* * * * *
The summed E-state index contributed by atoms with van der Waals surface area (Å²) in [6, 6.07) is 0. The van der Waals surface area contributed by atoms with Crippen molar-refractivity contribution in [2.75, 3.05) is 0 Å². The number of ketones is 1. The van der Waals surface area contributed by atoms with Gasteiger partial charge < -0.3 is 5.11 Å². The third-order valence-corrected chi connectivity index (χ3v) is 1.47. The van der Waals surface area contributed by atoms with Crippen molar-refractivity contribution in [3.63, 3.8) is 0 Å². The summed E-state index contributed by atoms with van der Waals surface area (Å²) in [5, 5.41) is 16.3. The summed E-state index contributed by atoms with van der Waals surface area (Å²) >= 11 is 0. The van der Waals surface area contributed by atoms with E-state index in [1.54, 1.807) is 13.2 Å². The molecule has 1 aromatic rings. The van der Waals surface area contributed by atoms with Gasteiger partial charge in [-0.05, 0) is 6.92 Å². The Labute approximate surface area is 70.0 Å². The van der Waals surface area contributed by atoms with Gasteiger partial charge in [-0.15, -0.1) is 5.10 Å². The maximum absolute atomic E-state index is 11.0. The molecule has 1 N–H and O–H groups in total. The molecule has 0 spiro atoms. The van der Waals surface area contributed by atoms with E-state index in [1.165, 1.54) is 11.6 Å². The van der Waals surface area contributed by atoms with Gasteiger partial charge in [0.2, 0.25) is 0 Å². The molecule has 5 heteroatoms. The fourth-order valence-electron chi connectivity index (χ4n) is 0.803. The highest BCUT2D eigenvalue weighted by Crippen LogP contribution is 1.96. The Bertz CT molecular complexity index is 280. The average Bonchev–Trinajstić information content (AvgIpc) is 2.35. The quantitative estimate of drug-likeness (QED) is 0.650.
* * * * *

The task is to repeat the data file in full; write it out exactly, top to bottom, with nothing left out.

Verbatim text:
The summed E-state index contributed by atoms with van der Waals surface area (Å²) in [6, 6.07) is 0. The van der Waals surface area contributed by atoms with Crippen molar-refractivity contribution in [2.75, 3.05) is 0 Å². The number of ketones is 1. The van der Waals surface area contributed by atoms with Gasteiger partial charge < -0.3 is 5.11 Å². The third-order valence-corrected chi connectivity index (χ3v) is 1.47. The van der Waals surface area contributed by atoms with Crippen molar-refractivity contribution in [3.63, 3.8) is 0 Å². The summed E-state index contributed by atoms with van der Waals surface area (Å²) in [5, 5.41) is 16.3. The summed E-state index contributed by atoms with van der Waals surface area (Å²) >= 11 is 0. The van der Waals surface area contributed by atoms with E-state index in [1.54, 1.807) is 13.2 Å². The molecule has 1 aromatic rings. The van der Waals surface area contributed by atoms with Gasteiger partial charge in [-0.05, 0) is 6.92 Å². The Labute approximate surface area is 70.0 Å². The van der Waals surface area contributed by atoms with Gasteiger partial charge in [-0.15, -0.1) is 5.10 Å². The maximum absolute atomic E-state index is 11.0. The molecule has 1 N–H and O–H groups in total. The molecule has 0 spiro atoms. The van der Waals surface area contributed by atoms with E-state index in [1.165, 1.54) is 11.6 Å². The van der Waals surface area contributed by atoms with Gasteiger partial charge in [0.2, 0.25) is 0 Å². The molecule has 5 heteroatoms. The fourth-order valence-electron chi connectivity index (χ4n) is 0.803. The highest BCUT2D eigenvalue weighted by Crippen LogP contribution is 1.96. The Bertz CT molecular complexity index is 280. The average Bonchev–Trinajstić information content (AvgIpc) is 2.35. The quantitative estimate of drug-likeness (QED) is 0.650.